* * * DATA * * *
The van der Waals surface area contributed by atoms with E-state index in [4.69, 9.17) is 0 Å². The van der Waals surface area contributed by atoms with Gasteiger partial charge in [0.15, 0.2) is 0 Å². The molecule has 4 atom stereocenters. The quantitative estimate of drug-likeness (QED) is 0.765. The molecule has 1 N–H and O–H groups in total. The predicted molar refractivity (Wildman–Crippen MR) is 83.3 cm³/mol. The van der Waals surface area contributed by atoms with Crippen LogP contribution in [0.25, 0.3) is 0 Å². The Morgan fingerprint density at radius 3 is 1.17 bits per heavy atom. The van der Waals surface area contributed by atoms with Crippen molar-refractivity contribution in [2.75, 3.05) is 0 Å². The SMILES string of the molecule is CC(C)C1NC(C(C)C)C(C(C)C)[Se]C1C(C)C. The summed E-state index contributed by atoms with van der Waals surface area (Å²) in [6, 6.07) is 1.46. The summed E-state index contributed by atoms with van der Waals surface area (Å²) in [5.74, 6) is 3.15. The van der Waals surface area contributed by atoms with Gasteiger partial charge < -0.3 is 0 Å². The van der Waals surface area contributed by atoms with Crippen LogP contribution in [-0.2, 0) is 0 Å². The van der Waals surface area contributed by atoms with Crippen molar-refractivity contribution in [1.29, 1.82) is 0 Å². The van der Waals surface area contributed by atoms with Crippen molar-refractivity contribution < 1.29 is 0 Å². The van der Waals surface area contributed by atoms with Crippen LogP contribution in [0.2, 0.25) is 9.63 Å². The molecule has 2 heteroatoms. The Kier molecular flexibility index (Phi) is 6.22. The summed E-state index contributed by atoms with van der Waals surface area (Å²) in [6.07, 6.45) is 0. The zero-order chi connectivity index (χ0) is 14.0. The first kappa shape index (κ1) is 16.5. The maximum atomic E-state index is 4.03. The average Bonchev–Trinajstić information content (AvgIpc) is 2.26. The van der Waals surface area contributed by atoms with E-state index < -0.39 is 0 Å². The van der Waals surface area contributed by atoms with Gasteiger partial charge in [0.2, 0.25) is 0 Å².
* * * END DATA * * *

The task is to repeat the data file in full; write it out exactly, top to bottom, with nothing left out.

The van der Waals surface area contributed by atoms with E-state index in [4.69, 9.17) is 0 Å². The van der Waals surface area contributed by atoms with Gasteiger partial charge in [0.15, 0.2) is 0 Å². The molecule has 4 atom stereocenters. The quantitative estimate of drug-likeness (QED) is 0.765. The molecule has 1 N–H and O–H groups in total. The predicted molar refractivity (Wildman–Crippen MR) is 83.3 cm³/mol. The van der Waals surface area contributed by atoms with Crippen LogP contribution in [0.25, 0.3) is 0 Å². The Morgan fingerprint density at radius 3 is 1.17 bits per heavy atom. The van der Waals surface area contributed by atoms with Crippen molar-refractivity contribution in [2.75, 3.05) is 0 Å². The SMILES string of the molecule is CC(C)C1NC(C(C)C)C(C(C)C)[Se]C1C(C)C. The summed E-state index contributed by atoms with van der Waals surface area (Å²) in [6, 6.07) is 1.46. The summed E-state index contributed by atoms with van der Waals surface area (Å²) in [5.74, 6) is 3.15. The van der Waals surface area contributed by atoms with Gasteiger partial charge < -0.3 is 0 Å². The van der Waals surface area contributed by atoms with Crippen LogP contribution in [-0.2, 0) is 0 Å². The van der Waals surface area contributed by atoms with Crippen molar-refractivity contribution in [1.29, 1.82) is 0 Å². The van der Waals surface area contributed by atoms with Crippen molar-refractivity contribution < 1.29 is 0 Å². The van der Waals surface area contributed by atoms with Crippen LogP contribution in [0.2, 0.25) is 9.63 Å². The molecule has 2 heteroatoms. The Kier molecular flexibility index (Phi) is 6.22. The summed E-state index contributed by atoms with van der Waals surface area (Å²) in [6.07, 6.45) is 0. The zero-order chi connectivity index (χ0) is 14.0. The first kappa shape index (κ1) is 16.5. The maximum atomic E-state index is 4.03. The average Bonchev–Trinajstić information content (AvgIpc) is 2.26. The van der Waals surface area contributed by atoms with E-state index < -0.39 is 0 Å². The van der Waals surface area contributed by atoms with Gasteiger partial charge in [0.2, 0.25) is 0 Å².